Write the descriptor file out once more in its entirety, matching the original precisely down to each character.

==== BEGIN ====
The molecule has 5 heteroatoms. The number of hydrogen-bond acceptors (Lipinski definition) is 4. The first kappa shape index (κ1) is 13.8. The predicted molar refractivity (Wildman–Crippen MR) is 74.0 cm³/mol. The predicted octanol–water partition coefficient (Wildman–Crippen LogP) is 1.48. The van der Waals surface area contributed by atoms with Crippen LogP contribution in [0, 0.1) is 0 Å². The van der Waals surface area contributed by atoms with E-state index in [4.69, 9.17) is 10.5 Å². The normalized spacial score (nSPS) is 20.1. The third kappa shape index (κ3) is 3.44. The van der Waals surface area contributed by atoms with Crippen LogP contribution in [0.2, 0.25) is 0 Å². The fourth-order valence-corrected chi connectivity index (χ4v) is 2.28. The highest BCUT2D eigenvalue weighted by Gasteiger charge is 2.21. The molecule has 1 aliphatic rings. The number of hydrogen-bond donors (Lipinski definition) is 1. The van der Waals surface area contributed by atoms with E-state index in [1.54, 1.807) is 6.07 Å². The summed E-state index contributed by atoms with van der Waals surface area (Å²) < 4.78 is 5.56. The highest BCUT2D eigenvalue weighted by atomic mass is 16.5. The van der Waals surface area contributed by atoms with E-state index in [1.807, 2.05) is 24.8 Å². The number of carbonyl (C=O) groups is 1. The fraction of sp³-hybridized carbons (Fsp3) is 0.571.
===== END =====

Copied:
The molecule has 5 heteroatoms. The number of hydrogen-bond acceptors (Lipinski definition) is 4. The first kappa shape index (κ1) is 13.8. The predicted molar refractivity (Wildman–Crippen MR) is 74.0 cm³/mol. The predicted octanol–water partition coefficient (Wildman–Crippen LogP) is 1.48. The van der Waals surface area contributed by atoms with Crippen LogP contribution in [0, 0.1) is 0 Å². The van der Waals surface area contributed by atoms with E-state index in [4.69, 9.17) is 10.5 Å². The normalized spacial score (nSPS) is 20.1. The third kappa shape index (κ3) is 3.44. The van der Waals surface area contributed by atoms with Crippen LogP contribution in [0.2, 0.25) is 0 Å². The fourth-order valence-corrected chi connectivity index (χ4v) is 2.28. The highest BCUT2D eigenvalue weighted by Gasteiger charge is 2.21. The molecule has 1 aliphatic rings. The number of hydrogen-bond donors (Lipinski definition) is 1. The van der Waals surface area contributed by atoms with E-state index in [1.54, 1.807) is 6.07 Å². The summed E-state index contributed by atoms with van der Waals surface area (Å²) < 4.78 is 5.56. The highest BCUT2D eigenvalue weighted by atomic mass is 16.5. The van der Waals surface area contributed by atoms with E-state index in [1.807, 2.05) is 24.8 Å². The number of carbonyl (C=O) groups is 1. The fraction of sp³-hybridized carbons (Fsp3) is 0.571.